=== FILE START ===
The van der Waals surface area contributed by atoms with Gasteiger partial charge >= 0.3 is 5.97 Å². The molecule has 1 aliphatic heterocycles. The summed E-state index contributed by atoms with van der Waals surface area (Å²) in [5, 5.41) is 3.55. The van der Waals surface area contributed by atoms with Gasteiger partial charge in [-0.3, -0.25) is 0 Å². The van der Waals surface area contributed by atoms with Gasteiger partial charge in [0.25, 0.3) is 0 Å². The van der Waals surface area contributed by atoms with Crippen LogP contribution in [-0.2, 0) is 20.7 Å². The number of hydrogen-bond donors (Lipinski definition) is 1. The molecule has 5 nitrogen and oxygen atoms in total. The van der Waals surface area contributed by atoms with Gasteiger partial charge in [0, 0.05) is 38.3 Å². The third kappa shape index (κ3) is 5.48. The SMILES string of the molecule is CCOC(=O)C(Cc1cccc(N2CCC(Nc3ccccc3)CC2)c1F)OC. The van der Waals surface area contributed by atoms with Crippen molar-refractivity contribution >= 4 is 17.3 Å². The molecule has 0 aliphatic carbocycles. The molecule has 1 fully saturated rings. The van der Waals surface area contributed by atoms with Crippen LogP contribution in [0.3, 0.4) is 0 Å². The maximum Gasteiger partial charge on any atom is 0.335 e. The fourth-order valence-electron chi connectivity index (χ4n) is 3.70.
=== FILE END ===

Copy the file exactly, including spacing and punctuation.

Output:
The van der Waals surface area contributed by atoms with Gasteiger partial charge >= 0.3 is 5.97 Å². The molecule has 1 aliphatic heterocycles. The summed E-state index contributed by atoms with van der Waals surface area (Å²) in [5, 5.41) is 3.55. The van der Waals surface area contributed by atoms with Gasteiger partial charge in [-0.3, -0.25) is 0 Å². The van der Waals surface area contributed by atoms with Gasteiger partial charge in [0.25, 0.3) is 0 Å². The van der Waals surface area contributed by atoms with Crippen LogP contribution in [-0.2, 0) is 20.7 Å². The number of hydrogen-bond donors (Lipinski definition) is 1. The molecule has 5 nitrogen and oxygen atoms in total. The van der Waals surface area contributed by atoms with Gasteiger partial charge in [0, 0.05) is 38.3 Å². The third kappa shape index (κ3) is 5.48. The SMILES string of the molecule is CCOC(=O)C(Cc1cccc(N2CCC(Nc3ccccc3)CC2)c1F)OC. The van der Waals surface area contributed by atoms with Crippen molar-refractivity contribution >= 4 is 17.3 Å². The molecule has 0 aliphatic carbocycles. The molecule has 1 fully saturated rings. The van der Waals surface area contributed by atoms with Crippen LogP contribution in [0.3, 0.4) is 0 Å². The maximum Gasteiger partial charge on any atom is 0.335 e. The fourth-order valence-electron chi connectivity index (χ4n) is 3.70.